When is a live album not a live album? Woman Worldwide is the follow-up to Woman, the third studio album from the French electronic duo of Xavier de Rosnay and Gaspard Augé. They have released recordings of their live set after touring their previous albums but this time they wanted to do something different. They felt that the songs had evolved while playing them on tour, to the extent that they should be re-recorded. They went back into the studio and basically made a record of their live set sans the audience.
It’s a bold approach, and it has really worked. ‘Safe And Sound’ starts the album with a two and a half minute build up that blooms into the type of rousing track we have come to expect from Justice; shimmering synths, swelling strings and a heavenly chorus, over the established bass line. The vocals segue seamlessly into their signature tune, ‘D.A.N.C.E.’, where they are backed by a muted guitar and clean piano chords.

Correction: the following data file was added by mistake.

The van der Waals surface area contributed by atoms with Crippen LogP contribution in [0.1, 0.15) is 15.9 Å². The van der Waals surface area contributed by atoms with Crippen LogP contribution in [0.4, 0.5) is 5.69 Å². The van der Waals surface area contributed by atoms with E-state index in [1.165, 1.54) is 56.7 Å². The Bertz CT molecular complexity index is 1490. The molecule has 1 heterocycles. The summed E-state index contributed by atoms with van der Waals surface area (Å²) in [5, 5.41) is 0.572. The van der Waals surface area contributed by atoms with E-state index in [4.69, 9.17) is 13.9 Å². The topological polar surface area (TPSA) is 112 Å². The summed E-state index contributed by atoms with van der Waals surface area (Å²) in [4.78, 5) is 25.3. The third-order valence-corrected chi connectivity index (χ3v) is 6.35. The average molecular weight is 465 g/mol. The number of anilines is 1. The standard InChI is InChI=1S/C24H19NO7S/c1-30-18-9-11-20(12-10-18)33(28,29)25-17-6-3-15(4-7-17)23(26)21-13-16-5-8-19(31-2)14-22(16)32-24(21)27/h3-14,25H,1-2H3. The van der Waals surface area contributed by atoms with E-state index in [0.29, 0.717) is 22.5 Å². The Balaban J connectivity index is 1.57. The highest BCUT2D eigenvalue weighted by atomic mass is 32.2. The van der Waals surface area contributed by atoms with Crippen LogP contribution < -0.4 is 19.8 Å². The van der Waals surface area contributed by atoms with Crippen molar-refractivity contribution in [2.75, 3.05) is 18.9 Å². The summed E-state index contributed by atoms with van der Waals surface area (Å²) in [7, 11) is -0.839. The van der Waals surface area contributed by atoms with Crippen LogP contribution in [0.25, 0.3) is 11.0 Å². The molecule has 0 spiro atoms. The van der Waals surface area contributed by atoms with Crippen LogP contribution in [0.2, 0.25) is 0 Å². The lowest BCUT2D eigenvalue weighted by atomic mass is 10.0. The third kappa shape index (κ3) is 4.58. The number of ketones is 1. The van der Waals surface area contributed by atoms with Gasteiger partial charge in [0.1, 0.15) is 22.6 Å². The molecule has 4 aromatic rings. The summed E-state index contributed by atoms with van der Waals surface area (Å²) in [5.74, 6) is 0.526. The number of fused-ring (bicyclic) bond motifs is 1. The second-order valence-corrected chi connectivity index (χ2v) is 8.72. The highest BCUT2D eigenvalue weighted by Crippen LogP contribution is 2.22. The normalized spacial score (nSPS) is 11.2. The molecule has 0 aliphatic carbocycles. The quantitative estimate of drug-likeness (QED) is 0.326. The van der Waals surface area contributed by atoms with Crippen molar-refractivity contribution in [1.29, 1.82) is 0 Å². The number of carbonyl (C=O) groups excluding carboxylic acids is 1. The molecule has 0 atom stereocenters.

Like their compatriots in Daft Punk, Justice make it impossible to sit still while listening. They tap directly into the primal instinct to dance, be it on a dancefloor or sliding around on the kitchen lino in your socks. Time seems to slow down and before you know it ‘Canon’ is laying down a deadmau5 rhythm. Justice combine limbic euphoria with intellectual satisfaction. They write music like a thesis on evolutionary psychology. If Bob Dylan can win a Nobel prize for his lyrics, then Woman Worldwide forms a good argument for a new kind of award; an acknowledgement of music’s ability to transcend language, and the need for language. Song titles and structures become irrelevant as the tunes sweep you up and carry you aloft through the gaping cosmos. The material world cannot intrude in this space.
Woman Worldwide manages to retain the feel of a live album, but the slick studio polish adds to the vibe, giving an overall feeling akin to the very best live electronic music sets. The duo have thankfully refrained from adding any crowd noise. This album feels like Daft Punk’s Alive or The Chemical Brothers’ Don’t Think. It’s a tremendous display of strength from the band. What could have become a needless retread is, instead, a triumph of ingenuity, instinct, and graft. We’re only missing the light show. That part is left to your imagination but with music of this quality as inspiration, the show in your head is hard to beat.